communication was made, the method of generating the
electronic form of the document provided a reliable means of
assuring the maintenance of the integrity of the information
contained in the document;
(b) at the time the communication was made, it was reasonable to
expect that the information contained in the electronic form of the
document would be readily accessible so as to be usable for
subsequent reference; and
(c) if the document is required or permitted to be produced to a
public authority or to a person on behalf of a public authority, and
the authority requires that —
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(i) an electronic form of the document be produced, in
accordance with particular technical requirements, by
means of a particular kind of electronic communication, or
(ii) particular action be taken by way of verifying the receipt of
the document,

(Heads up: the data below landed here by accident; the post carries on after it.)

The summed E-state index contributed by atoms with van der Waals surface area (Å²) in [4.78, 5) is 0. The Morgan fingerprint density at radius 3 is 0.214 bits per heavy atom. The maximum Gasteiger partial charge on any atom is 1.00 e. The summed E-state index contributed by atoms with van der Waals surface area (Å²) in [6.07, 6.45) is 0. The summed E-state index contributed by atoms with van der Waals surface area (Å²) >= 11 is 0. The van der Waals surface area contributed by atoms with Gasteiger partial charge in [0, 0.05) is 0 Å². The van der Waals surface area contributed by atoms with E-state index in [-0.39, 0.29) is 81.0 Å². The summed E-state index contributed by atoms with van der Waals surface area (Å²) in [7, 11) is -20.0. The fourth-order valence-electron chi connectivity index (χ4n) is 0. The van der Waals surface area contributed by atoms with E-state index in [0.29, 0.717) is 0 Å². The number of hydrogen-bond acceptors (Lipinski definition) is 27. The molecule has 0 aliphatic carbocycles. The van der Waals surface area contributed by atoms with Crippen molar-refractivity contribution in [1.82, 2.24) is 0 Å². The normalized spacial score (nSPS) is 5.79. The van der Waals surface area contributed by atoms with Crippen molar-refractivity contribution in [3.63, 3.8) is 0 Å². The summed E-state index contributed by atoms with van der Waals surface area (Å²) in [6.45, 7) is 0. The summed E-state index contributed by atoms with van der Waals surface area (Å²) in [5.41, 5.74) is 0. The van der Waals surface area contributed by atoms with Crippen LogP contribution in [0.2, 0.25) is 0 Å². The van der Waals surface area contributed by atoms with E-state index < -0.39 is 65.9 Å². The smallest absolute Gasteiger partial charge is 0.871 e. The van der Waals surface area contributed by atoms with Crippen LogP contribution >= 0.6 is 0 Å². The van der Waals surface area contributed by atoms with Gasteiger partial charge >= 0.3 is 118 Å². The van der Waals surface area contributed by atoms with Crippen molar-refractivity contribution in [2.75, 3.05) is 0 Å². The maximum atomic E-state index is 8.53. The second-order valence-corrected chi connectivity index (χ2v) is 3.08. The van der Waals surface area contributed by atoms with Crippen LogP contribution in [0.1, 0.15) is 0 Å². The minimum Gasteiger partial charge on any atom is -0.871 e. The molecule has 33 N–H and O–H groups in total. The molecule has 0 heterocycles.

the requirement mentioned in sub-paragraph (i) or (ii) has been
met;
(d) if the document is required or permitted to be given to a person
who is not a public authority and is not acting on behalf of a
public authority, that person consents to production, by means of
an electronic communication, of an electronic form of the
document.
(4) For the purposes of this section, the integrity of information contained in
a document is maintained if, and only if, the information has remained
complete and unaltered, apart from —
(a) the addition of any endorsement; or
(b) any immaterial change;
which arises in the normal course of communication, storage or display.
(5) This section does not affect the operation of any statutory provision
which requires or permits electronic forms of documents to be produced,
in accordance with particular technical requirements —
(a) on a particular kind of data storage device; or